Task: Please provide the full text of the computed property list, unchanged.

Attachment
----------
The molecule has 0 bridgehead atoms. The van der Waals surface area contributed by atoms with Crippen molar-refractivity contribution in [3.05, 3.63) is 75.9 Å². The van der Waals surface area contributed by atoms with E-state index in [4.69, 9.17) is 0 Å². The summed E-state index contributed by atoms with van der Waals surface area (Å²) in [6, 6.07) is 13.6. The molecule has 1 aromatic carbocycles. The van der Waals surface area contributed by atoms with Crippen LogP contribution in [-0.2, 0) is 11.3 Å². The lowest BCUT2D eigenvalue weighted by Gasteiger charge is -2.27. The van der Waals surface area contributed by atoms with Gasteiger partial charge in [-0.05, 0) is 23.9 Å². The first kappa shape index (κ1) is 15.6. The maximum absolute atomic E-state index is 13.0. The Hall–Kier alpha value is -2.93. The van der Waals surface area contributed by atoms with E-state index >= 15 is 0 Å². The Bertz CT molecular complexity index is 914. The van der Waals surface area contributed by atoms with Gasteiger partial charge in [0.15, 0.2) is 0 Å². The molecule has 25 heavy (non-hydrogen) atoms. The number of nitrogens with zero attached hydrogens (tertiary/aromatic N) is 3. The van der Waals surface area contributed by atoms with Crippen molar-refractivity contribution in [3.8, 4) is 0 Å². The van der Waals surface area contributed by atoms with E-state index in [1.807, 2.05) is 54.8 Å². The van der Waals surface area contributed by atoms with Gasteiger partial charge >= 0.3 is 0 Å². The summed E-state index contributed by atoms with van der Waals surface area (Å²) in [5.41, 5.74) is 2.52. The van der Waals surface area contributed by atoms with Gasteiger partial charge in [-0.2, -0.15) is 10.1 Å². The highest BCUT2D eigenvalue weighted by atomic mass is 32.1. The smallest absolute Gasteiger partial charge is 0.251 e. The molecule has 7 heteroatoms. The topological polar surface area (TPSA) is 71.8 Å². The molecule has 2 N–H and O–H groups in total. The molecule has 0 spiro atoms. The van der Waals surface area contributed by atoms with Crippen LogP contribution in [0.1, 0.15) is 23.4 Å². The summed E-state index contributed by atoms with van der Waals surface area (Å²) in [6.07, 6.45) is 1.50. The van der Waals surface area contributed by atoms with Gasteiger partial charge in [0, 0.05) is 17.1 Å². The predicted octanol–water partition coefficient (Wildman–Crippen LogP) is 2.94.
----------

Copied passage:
The molecule has 0 bridgehead atoms. The van der Waals surface area contributed by atoms with Crippen molar-refractivity contribution in [3.05, 3.63) is 75.9 Å². The van der Waals surface area contributed by atoms with E-state index in [4.69, 9.17) is 0 Å². The summed E-state index contributed by atoms with van der Waals surface area (Å²) in [6, 6.07) is 13.6. The molecule has 1 aromatic carbocycles. The van der Waals surface area contributed by atoms with Crippen LogP contribution in [-0.2, 0) is 11.3 Å². The lowest BCUT2D eigenvalue weighted by Gasteiger charge is -2.27. The van der Waals surface area contributed by atoms with Gasteiger partial charge in [-0.05, 0) is 23.9 Å². The first kappa shape index (κ1) is 15.6. The maximum absolute atomic E-state index is 13.0. The Hall–Kier alpha value is -2.93. The van der Waals surface area contributed by atoms with E-state index >= 15 is 0 Å². The Bertz CT molecular complexity index is 914. The van der Waals surface area contributed by atoms with Gasteiger partial charge in [0.15, 0.2) is 0 Å². The molecule has 25 heavy (non-hydrogen) atoms. The number of nitrogens with zero attached hydrogens (tertiary/aromatic N) is 3. The van der Waals surface area contributed by atoms with Crippen molar-refractivity contribution in [3.8, 4) is 0 Å². The van der Waals surface area contributed by atoms with E-state index in [1.807, 2.05) is 54.8 Å². The van der Waals surface area contributed by atoms with Gasteiger partial charge >= 0.3 is 0 Å². The summed E-state index contributed by atoms with van der Waals surface area (Å²) in [5.41, 5.74) is 2.52. The van der Waals surface area contributed by atoms with Gasteiger partial charge in [-0.2, -0.15) is 10.1 Å². The highest BCUT2D eigenvalue weighted by atomic mass is 32.1. The smallest absolute Gasteiger partial charge is 0.251 e. The molecule has 7 heteroatoms. The topological polar surface area (TPSA) is 71.8 Å². The molecule has 2 N–H and O–H groups in total. The molecule has 0 spiro atoms. The van der Waals surface area contributed by atoms with Crippen LogP contribution in [0.1, 0.15) is 23.4 Å². The summed E-state index contributed by atoms with van der Waals surface area (Å²) in [6.07, 6.45) is 1.50. The van der Waals surface area contributed by atoms with Gasteiger partial charge in [0, 0.05) is 17.1 Å². The predicted octanol–water partition coefficient (Wildman–Crippen LogP) is 2.94.